Police1 readers respond
- Someone who wants to commit violence or a crime of any kind will carry that out if that's what they have made up their mind to do, but if you want to curtail or reduce crime then instead of paying criminals to not commit crime why don't we as a society start to forgive their past transgressions/criminal records and start hiring them. Once someone has served their time for the crime that they once committed their slate is truly wiped clean and they should be hired like anybody else so that they can become productive citizens/taxpayers and informed voters who are then able to buy into the American dream. People are less likely to break into someone else's home if they are a homeowner themselves and you have more respect for the working class if you are part of that working class. Don't pay a felon to not be a felon but hire them to be productive citizens who then can contribute to the positiveness of their community and their own self-worth.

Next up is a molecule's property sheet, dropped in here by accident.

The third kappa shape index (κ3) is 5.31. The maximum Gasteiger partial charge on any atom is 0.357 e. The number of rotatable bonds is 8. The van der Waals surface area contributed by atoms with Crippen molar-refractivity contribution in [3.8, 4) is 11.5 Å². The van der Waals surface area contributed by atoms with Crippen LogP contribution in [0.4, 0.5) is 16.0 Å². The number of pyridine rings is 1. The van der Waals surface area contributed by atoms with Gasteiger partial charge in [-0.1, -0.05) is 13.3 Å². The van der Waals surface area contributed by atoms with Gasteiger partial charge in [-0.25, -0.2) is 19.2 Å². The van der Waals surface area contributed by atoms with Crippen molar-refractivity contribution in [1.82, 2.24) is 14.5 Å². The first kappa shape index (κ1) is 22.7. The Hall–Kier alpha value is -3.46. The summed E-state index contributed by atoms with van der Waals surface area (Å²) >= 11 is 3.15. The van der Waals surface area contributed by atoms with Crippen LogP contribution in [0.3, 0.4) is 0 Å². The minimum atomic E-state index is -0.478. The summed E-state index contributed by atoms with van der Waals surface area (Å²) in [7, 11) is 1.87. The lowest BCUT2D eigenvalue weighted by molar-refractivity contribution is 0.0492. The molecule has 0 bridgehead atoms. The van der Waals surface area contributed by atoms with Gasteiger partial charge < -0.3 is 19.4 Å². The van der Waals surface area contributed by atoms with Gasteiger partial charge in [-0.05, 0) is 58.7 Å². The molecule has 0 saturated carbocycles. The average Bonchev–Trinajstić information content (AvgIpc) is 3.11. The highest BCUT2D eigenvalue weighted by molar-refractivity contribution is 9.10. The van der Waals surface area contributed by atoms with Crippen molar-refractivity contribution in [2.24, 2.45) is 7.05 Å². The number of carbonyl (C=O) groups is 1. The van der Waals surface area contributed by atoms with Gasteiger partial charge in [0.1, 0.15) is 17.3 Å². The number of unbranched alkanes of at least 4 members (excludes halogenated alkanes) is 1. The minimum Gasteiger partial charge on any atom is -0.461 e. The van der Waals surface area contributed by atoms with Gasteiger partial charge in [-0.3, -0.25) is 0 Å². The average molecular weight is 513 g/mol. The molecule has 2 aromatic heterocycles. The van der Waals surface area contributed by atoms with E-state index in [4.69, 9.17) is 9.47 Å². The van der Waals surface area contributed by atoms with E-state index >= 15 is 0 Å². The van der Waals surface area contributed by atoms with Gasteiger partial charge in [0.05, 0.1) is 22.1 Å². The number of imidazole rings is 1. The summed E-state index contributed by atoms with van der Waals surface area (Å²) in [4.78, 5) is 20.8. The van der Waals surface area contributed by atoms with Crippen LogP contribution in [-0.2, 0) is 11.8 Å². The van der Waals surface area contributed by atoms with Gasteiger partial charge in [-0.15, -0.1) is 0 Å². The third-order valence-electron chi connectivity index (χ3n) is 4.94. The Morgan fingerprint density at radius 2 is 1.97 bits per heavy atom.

- I would side with Joel without blinking an eye. As he made mention, with this cash for not shooting program, there is zero emphasis on personal responsibility. You do not hand out rewards, or more like bribes, to solicit abstinence from criminal behavior. Initially, it is entirely unethical and sends a poor message to would-be offenders. In addition, in what kind of society do we live in that we think we should have to pay people to behave morally and adhere to the law? This is an ignorant incentive plan that should never receive consideration much less implementation.